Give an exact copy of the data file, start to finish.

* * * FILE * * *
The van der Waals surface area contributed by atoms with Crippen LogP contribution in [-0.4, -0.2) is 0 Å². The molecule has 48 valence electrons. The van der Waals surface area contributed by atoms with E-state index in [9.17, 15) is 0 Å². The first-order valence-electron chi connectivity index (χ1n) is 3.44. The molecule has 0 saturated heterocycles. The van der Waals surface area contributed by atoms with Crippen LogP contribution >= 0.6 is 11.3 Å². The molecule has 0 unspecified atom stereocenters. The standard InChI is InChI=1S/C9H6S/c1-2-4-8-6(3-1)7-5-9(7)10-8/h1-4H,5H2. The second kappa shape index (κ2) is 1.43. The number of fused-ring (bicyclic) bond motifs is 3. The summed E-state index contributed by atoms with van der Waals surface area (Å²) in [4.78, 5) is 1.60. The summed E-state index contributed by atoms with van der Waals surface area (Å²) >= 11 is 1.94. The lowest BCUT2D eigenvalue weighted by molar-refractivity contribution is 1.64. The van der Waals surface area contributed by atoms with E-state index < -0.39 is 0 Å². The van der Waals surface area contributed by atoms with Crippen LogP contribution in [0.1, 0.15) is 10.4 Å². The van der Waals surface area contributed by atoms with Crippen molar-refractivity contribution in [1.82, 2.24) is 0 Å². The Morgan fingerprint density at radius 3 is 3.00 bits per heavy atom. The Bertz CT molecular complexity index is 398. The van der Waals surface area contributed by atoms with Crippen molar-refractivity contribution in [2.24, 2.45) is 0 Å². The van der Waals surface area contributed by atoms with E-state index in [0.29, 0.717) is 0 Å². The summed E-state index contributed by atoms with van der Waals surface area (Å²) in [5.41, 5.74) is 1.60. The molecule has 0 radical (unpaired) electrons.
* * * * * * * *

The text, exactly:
The van der Waals surface area contributed by atoms with Crippen LogP contribution in [-0.4, -0.2) is 0 Å². The molecule has 48 valence electrons. The van der Waals surface area contributed by atoms with E-state index in [9.17, 15) is 0 Å². The first-order valence-electron chi connectivity index (χ1n) is 3.44. The molecule has 0 saturated heterocycles. The van der Waals surface area contributed by atoms with Crippen LogP contribution >= 0.6 is 11.3 Å². The molecule has 0 unspecified atom stereocenters. The standard InChI is InChI=1S/C9H6S/c1-2-4-8-6(3-1)7-5-9(7)10-8/h1-4H,5H2. The second kappa shape index (κ2) is 1.43. The number of fused-ring (bicyclic) bond motifs is 3. The summed E-state index contributed by atoms with van der Waals surface area (Å²) in [4.78, 5) is 1.60. The summed E-state index contributed by atoms with van der Waals surface area (Å²) >= 11 is 1.94. The lowest BCUT2D eigenvalue weighted by molar-refractivity contribution is 1.64. The van der Waals surface area contributed by atoms with E-state index < -0.39 is 0 Å². The van der Waals surface area contributed by atoms with Crippen LogP contribution in [0.1, 0.15) is 10.4 Å². The van der Waals surface area contributed by atoms with Crippen molar-refractivity contribution in [1.82, 2.24) is 0 Å². The Morgan fingerprint density at radius 3 is 3.00 bits per heavy atom. The Bertz CT molecular complexity index is 398. The van der Waals surface area contributed by atoms with Crippen molar-refractivity contribution in [2.24, 2.45) is 0 Å². The van der Waals surface area contributed by atoms with E-state index in [0.29, 0.717) is 0 Å². The summed E-state index contributed by atoms with van der Waals surface area (Å²) in [5.41, 5.74) is 1.60. The molecule has 0 radical (unpaired) electrons.